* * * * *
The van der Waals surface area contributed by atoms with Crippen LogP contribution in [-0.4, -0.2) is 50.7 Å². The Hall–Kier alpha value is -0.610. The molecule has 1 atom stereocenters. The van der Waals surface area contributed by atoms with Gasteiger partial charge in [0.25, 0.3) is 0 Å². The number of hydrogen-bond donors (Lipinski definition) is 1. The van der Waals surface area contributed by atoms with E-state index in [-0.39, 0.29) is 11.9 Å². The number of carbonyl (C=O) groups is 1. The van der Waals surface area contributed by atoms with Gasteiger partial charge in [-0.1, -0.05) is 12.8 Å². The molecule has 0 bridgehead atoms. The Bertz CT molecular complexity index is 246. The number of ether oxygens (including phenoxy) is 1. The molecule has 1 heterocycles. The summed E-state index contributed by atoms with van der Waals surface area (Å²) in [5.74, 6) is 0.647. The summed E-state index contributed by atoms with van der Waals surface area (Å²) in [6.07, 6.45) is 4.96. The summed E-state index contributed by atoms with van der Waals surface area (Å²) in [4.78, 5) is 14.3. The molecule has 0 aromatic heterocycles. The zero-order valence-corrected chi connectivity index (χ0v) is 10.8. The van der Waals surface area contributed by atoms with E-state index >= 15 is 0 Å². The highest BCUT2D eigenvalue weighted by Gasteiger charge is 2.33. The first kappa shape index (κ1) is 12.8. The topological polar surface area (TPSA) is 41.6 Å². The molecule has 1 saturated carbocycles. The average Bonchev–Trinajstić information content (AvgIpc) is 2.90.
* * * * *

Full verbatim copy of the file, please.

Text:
The van der Waals surface area contributed by atoms with Crippen LogP contribution in [-0.4, -0.2) is 50.7 Å². The Hall–Kier alpha value is -0.610. The molecule has 1 atom stereocenters. The van der Waals surface area contributed by atoms with Gasteiger partial charge in [0.25, 0.3) is 0 Å². The number of hydrogen-bond donors (Lipinski definition) is 1. The van der Waals surface area contributed by atoms with E-state index in [-0.39, 0.29) is 11.9 Å². The number of carbonyl (C=O) groups is 1. The van der Waals surface area contributed by atoms with Gasteiger partial charge in [-0.1, -0.05) is 12.8 Å². The molecule has 0 bridgehead atoms. The Bertz CT molecular complexity index is 246. The number of ether oxygens (including phenoxy) is 1. The molecule has 1 heterocycles. The summed E-state index contributed by atoms with van der Waals surface area (Å²) in [5.74, 6) is 0.647. The summed E-state index contributed by atoms with van der Waals surface area (Å²) in [6.07, 6.45) is 4.96. The summed E-state index contributed by atoms with van der Waals surface area (Å²) in [4.78, 5) is 14.3. The molecule has 0 aromatic heterocycles. The zero-order valence-corrected chi connectivity index (χ0v) is 10.8. The van der Waals surface area contributed by atoms with E-state index >= 15 is 0 Å². The highest BCUT2D eigenvalue weighted by Gasteiger charge is 2.33. The first kappa shape index (κ1) is 12.8. The topological polar surface area (TPSA) is 41.6 Å². The molecule has 1 saturated carbocycles. The average Bonchev–Trinajstić information content (AvgIpc) is 2.90.